Russia's best medal snowboarding hopes are in Tudegesheva's favorite disciplines – the parallel slalom and the parallel giant slalom. Source: RIA Novosti
Alexander Yerastov, special to RBTH
Katya Tudegesheva, the “Russian torpedo” is one of the world’s most decorated snowboardists. The overall World Cup holder, and world champion in the parallel giant slalom and parallel slalom, Tudegesheva is the Russian team's main snowboarding medal hope at the Sochi Olympics.
Tudegesheva was born in Kemerovo region in 1987. After her mother died when she was five, Tudegesheva and he sister moved to live with their aunt in the Siberian town of Tashtagol. In this mountainous region, which locals jokingly refer to as the Siberian Switzerland, Tudegesheva joined a ski school. When she was 11, after several seasons on skis, she swapped them for the snowboard, which was just beginning to gain popularity.
Tudegesheva’s first international competition was the FIS race in 2003. At the subsequent world championships, she came 16th in the snowboard cross. Her first victory came in 2005 when she won gold in the parallel giant slalom at the Junior World Championships.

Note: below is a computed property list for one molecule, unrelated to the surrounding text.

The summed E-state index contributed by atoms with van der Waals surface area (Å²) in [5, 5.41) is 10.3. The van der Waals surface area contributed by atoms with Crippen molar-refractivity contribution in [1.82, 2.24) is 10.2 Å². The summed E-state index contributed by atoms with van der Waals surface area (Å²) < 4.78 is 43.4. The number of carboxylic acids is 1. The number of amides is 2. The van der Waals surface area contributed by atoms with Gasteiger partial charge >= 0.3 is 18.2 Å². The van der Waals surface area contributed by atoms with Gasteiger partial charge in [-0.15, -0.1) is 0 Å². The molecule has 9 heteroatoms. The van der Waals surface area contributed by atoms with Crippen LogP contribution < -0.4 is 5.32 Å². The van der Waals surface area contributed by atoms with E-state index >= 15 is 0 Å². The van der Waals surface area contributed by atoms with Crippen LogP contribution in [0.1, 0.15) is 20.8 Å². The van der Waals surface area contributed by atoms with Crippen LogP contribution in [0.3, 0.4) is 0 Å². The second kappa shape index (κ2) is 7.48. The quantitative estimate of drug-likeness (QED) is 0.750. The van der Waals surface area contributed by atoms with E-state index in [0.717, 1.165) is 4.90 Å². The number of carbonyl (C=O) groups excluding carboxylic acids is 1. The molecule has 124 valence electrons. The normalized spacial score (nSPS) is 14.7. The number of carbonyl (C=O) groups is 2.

Tudegesheva’s poor performance at the 2006 Turin Olympics encouraged her to up her game. In 2007, Tudegesheva became the first Russian woman to win a medal at the World Snowboard Championships; she took gold in the parallel giant slalom.
The collection of medals that she put together between Turin and Vancouver made experts consider her a serious medal contender in the 2010 Games, but a poor performance in the last round kept her off the podium.
Tudegesheva took the loss hard, but eventually worked past this failure. “I found the inner strength to overcome myself and the situation I was in,” she said. “I also gained a lot psychologically from my win at the World Championships the following year.”
Russia's best medal snowboarding hopes are in Tudegesheva's favorite disciplines – the parallel slalom and the parallel giant slalom. Apart from Tudegesheva, the Russian team includes Yekaterina Ilyukhina, Natalya Soboleva and Alena Zavarzina. Iluykhina's silver in Vancouver was Russia's first-ever Olympic medal in snowboarding. The team hopes to benefit from being on home soil.
“You can feel the support and that people are anxious for you to do well,” Tugedesheva said. “You don't feel their expectation of victory as pressure and it even encourages you. Our sport does not draw a huge amount of media attention, so if there is an expectation of medals in this event, then they will broadcast more of the competition.”